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"An Inconvenient Truth"

Directed by Davis Guggenheim.
Written by Al Gore.
Release Year:  2006
Review Date:  6/27/06


I had been putting off seeing the Al Gore eco-documentary "An Inconvenient Truth", but on the second of three days of the Maryland version of monsoon season, I thought a weather-themed movie couldn't be any more appropriate.

And, as I expected, the flick delivers the goods because for about two hours, you sit in the theater realizing just how bad the situation might be in terms of a number of environmental issues that will hit us hard during our lifetime.  Gore, who runs through a slideshow taped during one of his presentations last year, keeps it simple (even my dumb ass followed every point during the slideshow) by dumbing down all of the facts to very easy layman's terms; with vivid graphics and a ton of photographs that illustrate just how badly our environment has gotten, the bits from Gore's presentation really hit me hard even though I was already vaguely familiar with how global warming works and how recent weather-related events might fit in.

It's not jaw-dropping, but it is a real downer--no one can deny that winters the last few years have been a LOT warmer than even when we were kids; the number of out-of-this-world weather events lately has been incredible (typhoons, a 37-inches-of-rain DAY in India last year, hurricanes that are happening outside of what we normally know to be "hurricane season") and man-made waste seems to be spiraling out of control.  Gore throws facts at you faster than you can (or maybe, want to) handle them; in his Southern commonspeak, you almost feel like the nice guy on the corner is telling you that in about 50 years, Earth as we know it will be almost completely uninhabitable if we keep up with the current pace of making problems for our world.  It's an effective model, but it certainly is NOT a pick-me-up, which is the idea, one that puts a lot of faith in educated people to follow through.

As good as the scenes about our environment are, the bits that stray from the Gore presentation don't work as well; I didn't care to revisit one of our nation's greatest tragedies in recent years, the 2000 presidential election, but it is included here, as if this is about Al Gore at all.  The movie is best with Al Gore as Environmental Narrator, not a politician but an environment activist.  I don't give a hoot about Al's personal life or troubles, at least not in this forum, but about 15 minutes of the film (in various bits and pieces) is set on telling us more about Al Gore, the man...and, strangely, I thought that it was completely out of place in a film about the effects of infrared rays and their tendency to be trapped in our atmosphere.  This brings the film down a bit for me, because that 15 minutes could easily have been used to focus on even more stunning facts about how useless our government has been in rectifying our awful environment situation.

Overall, a good, truly important film.  And, from reading articles after seeing the film, it looks like the science that Gore presents is almost completely accurate; it's nice when your presenter doesn't skew the facts to fit an argument.  Check this one out--it's been out for weeks for a good reason.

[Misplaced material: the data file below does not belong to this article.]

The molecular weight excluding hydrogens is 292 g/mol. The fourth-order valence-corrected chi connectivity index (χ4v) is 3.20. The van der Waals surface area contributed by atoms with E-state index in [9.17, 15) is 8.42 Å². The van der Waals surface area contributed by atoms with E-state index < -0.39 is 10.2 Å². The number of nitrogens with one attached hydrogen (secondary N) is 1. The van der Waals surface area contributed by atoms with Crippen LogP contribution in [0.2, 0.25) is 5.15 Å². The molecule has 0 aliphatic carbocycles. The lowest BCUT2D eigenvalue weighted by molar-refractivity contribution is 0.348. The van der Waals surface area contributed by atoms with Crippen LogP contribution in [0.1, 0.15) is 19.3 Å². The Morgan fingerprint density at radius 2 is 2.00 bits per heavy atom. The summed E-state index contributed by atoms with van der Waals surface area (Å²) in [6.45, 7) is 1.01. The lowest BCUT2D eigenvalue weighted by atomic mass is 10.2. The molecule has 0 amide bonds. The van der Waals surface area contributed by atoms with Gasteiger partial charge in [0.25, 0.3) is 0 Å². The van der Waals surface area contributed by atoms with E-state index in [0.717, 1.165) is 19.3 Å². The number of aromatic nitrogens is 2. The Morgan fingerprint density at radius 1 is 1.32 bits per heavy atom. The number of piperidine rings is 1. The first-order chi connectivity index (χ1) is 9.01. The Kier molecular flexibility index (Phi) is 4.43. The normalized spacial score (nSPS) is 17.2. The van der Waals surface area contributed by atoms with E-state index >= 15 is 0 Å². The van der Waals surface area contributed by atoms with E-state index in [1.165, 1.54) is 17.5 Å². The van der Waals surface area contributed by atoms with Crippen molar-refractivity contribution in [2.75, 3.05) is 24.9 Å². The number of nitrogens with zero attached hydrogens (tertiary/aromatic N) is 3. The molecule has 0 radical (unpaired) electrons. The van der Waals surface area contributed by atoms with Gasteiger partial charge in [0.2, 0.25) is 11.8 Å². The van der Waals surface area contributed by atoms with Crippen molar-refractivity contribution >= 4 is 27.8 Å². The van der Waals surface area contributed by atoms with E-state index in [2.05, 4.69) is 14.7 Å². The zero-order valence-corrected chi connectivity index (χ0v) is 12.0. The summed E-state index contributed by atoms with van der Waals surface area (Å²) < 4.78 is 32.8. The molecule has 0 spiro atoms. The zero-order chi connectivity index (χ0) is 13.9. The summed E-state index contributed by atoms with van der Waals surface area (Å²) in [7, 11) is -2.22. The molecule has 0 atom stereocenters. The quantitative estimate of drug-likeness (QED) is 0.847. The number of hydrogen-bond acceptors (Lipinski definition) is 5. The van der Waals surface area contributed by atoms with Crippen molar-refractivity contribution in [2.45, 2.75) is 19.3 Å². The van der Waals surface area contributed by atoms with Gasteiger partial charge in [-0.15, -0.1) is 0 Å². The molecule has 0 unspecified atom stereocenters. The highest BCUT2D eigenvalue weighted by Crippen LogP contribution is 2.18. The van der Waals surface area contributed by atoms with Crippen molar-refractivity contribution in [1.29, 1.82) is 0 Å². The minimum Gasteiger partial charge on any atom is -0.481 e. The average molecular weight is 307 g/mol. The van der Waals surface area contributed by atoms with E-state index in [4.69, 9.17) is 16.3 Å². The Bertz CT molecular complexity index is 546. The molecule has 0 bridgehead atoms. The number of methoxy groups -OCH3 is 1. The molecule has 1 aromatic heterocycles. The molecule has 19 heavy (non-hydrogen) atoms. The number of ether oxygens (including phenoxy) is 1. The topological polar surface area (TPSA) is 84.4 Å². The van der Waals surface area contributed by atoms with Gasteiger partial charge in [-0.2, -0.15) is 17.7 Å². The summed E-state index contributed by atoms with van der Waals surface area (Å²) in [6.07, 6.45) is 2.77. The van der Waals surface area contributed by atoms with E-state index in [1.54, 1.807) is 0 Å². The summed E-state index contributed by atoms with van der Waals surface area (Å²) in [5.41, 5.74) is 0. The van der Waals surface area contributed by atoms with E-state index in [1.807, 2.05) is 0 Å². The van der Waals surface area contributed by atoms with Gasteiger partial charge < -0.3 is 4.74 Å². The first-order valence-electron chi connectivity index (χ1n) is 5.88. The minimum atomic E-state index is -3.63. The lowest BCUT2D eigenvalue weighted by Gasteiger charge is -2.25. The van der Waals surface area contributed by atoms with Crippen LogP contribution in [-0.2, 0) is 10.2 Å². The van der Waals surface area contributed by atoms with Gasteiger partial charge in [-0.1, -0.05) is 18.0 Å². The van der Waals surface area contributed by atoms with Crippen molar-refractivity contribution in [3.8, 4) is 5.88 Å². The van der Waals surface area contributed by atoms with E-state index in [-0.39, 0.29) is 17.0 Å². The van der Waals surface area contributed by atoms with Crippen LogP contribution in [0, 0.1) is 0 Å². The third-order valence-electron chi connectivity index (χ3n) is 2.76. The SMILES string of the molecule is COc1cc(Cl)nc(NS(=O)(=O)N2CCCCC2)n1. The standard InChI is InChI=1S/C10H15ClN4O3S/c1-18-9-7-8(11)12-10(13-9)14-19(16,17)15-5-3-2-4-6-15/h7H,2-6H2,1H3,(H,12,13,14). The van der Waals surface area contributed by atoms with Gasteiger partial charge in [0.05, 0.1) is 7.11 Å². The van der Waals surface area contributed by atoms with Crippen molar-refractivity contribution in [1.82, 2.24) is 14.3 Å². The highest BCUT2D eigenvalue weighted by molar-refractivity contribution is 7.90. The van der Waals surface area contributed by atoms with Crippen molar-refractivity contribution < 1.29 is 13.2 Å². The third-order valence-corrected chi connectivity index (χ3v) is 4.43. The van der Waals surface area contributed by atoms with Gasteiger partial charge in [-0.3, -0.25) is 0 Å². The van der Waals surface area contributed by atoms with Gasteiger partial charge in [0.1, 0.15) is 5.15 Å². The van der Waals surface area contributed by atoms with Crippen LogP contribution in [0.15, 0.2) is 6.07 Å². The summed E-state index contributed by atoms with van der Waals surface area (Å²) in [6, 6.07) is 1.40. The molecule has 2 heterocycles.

Rating:  $9.50 Show


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Bellview Rating System:

"Opening Weekend":  This is the highest rating a movie can receive.  Reserved for movies that exhibit the highest level of acting, plot, character development, setting...or Salma Hayek.  Not necessarily in that order. 

"$X.XX Show":  This price changes each year due to the inflation of movie prices; currently, it is the $9.50 Show.  While not technically perfect, this is a movie that will still entertain you at a very high level.  "Undercover Brother" falls into this category; it's no "Casablanca", but you'll have a great time watching.  The $9.50 Show won't win any Oscars, but you'll be quoting lines from the thing for ages (see "Office Space"). 

"Matinee":  An average movie that merits no more than a $6.50 viewing at your local theater.  Seeing it for less than $9.50 will make you feel a lot better about yourself.  A movie like "Blue Crush" fits this category; you leave the theater saying "That wasn't too, did you see that Lakers game last night?" 

"Rental":  This rating indicates a movie that you see in the previews and say to your friend, "I'll be sure to miss that one."  Mostly forgettable, you couldn't lose too much by going to Hollywood Video and paying $3 to watch it with your sig other, but you would only do that if the video store was out of copies of "Ronin."  If you can, see this movie for free.  This is what your TV Guide would give "one and a half stars." 

"Hard Vice":  This rating is the bottom of the barrel.  A movie that only six other human beings have witnessed, this is the worst movie I have ever seen.  A Shannon Tweed "thriller," it is so bad as to be funny during almost every one of its 84 minutes, and includes the worst ending ever put into a movie.  Marginally worse than "Cabin Boy", "The Avengers" or "Leonard, Part 6", this rating means that you should avoid this movie at all costs, or no costs, EVEN IF YOU CAN SEE IT FOR FREE!  (Warning:  strong profanity will be used in all reviews of "Hard Vice"-rated movies.)

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All material by Justin Elliot Bell for SMR/Bellview/ except where noted
1999-2009 Justin Elliot Bell This site was last updated 01/08/09